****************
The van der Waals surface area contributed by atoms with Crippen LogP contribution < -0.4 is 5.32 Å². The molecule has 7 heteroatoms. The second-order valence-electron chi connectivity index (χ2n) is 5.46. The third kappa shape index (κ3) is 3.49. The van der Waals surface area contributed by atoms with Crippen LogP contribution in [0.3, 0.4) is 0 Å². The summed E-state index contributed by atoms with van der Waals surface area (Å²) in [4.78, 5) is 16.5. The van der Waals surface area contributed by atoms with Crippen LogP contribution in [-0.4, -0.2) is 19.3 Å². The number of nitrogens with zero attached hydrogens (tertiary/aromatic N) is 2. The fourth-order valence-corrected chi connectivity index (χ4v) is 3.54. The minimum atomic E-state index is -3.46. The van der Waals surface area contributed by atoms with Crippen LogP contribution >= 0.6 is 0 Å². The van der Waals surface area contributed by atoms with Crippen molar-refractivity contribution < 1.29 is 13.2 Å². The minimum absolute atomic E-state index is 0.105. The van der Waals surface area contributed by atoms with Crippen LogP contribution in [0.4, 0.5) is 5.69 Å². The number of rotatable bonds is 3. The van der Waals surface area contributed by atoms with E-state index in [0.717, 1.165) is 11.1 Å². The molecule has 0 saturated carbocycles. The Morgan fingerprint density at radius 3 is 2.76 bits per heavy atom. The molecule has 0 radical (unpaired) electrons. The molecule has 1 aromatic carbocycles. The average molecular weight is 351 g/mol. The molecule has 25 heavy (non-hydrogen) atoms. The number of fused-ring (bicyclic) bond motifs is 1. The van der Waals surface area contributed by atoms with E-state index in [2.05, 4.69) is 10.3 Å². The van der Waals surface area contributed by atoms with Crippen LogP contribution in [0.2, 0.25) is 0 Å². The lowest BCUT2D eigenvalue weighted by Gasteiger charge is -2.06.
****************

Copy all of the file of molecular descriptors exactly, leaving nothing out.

The van der Waals surface area contributed by atoms with Crippen LogP contribution < -0.4 is 5.32 Å². The molecule has 7 heteroatoms. The second-order valence-electron chi connectivity index (χ2n) is 5.46. The third kappa shape index (κ3) is 3.49. The van der Waals surface area contributed by atoms with Crippen LogP contribution in [0.3, 0.4) is 0 Å². The summed E-state index contributed by atoms with van der Waals surface area (Å²) in [4.78, 5) is 16.5. The van der Waals surface area contributed by atoms with Crippen LogP contribution in [-0.4, -0.2) is 19.3 Å². The number of nitrogens with zero attached hydrogens (tertiary/aromatic N) is 2. The fourth-order valence-corrected chi connectivity index (χ4v) is 3.54. The minimum atomic E-state index is -3.46. The van der Waals surface area contributed by atoms with Crippen LogP contribution >= 0.6 is 0 Å². The van der Waals surface area contributed by atoms with Crippen molar-refractivity contribution < 1.29 is 13.2 Å². The minimum absolute atomic E-state index is 0.105. The van der Waals surface area contributed by atoms with Crippen LogP contribution in [0.4, 0.5) is 5.69 Å². The number of rotatable bonds is 3. The van der Waals surface area contributed by atoms with E-state index in [0.717, 1.165) is 11.1 Å². The molecule has 0 saturated carbocycles. The Morgan fingerprint density at radius 3 is 2.76 bits per heavy atom. The molecule has 0 radical (unpaired) electrons. The molecule has 1 aromatic carbocycles. The average molecular weight is 351 g/mol. The molecule has 25 heavy (non-hydrogen) atoms. The number of fused-ring (bicyclic) bond motifs is 1. The van der Waals surface area contributed by atoms with E-state index in [2.05, 4.69) is 10.3 Å². The van der Waals surface area contributed by atoms with Crippen LogP contribution in [0.2, 0.25) is 0 Å². The lowest BCUT2D eigenvalue weighted by Gasteiger charge is -2.06.